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Genome-wide analyses of the transcriptomes of salicylic acid-deficient versus wild-type plants uncover Pathogen and Circadian Controlled 1 (PCC1) as a regulator of flowering time in Arabidopsis
- SEGARRA, SILVIA, MIR, RICARDO, MARTÍNEZ, CRISTINA, LEÓN, JOSÉ
- Plant, cell and environment 2010 v.33 no.1 pp. 11-22
- Arabidopsis, RNA interference, dexamethasone, flowering, flowers, genes, genotype, germination, glucocorticoid receptors, heat production, loci, pathogens, salicylic acid, transcriptome, transgenic plants, ultraviolet radiation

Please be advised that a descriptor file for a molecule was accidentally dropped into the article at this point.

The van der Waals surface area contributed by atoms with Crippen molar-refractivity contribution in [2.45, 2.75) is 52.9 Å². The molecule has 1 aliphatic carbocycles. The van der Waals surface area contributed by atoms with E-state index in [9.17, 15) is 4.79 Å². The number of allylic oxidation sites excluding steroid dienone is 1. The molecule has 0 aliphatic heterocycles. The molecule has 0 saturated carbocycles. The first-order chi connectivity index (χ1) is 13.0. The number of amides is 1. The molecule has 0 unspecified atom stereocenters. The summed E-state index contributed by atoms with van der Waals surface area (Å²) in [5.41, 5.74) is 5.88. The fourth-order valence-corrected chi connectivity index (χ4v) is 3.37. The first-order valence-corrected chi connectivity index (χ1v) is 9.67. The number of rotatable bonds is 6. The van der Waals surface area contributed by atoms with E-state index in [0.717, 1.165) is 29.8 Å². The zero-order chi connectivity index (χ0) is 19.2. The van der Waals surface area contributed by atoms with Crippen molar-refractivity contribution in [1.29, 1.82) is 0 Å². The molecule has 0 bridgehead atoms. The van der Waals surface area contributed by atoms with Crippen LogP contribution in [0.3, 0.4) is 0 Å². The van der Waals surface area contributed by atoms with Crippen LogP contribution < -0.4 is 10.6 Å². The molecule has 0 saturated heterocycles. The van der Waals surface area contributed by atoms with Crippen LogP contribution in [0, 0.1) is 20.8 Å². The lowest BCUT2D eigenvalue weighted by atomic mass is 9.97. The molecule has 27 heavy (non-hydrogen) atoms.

- Salicylic acid (SA) has been characterized as an activator of pathogen-triggered resistance of plants. SA also regulates developmental processes such as thermogenesis in floral organs and stress-induced flowering. To deepen our knowledge of the mechanism underlying SA regulation of flowering time in Arabidopsis, we compared the transcriptomes of SA-deficient late flowering genotypes with wild-type plants. Down- or up-regulated genes in SA-deficient plants were screened for responsiveness to ultraviolet (UV)-C light, which accelerates flowering in Arabidopsis. Among them, only Pathogen and Circadian Controlled 1 (PCC1) was up-regulated by UV-C light through a SA-dependent process. Moreover, UV-C light-activated expression of PCC1 was also dependent on the flowering activator CONSTANS (CO). PCC1 gene has a circadian-regulated developmental pattern of expression with low transcript levels after germination that increased abruptly by day 10. RNAi plants with very low expression of PCC1 gene were late flowering, defective in UV-C light acceleration of flowering and contained FLOWERING LOCUS T (FT) transcript levels below 5% of that detected in wild-type plants. Although PCC1 seems to function between CO and FT in the photoperiod-dependent flowering pathway, transgenic plants overexpressing a Glucocorticoid Receptor (GR)-fused version of CO strongly activated FT but not PCC1 after dexamethasone treatment.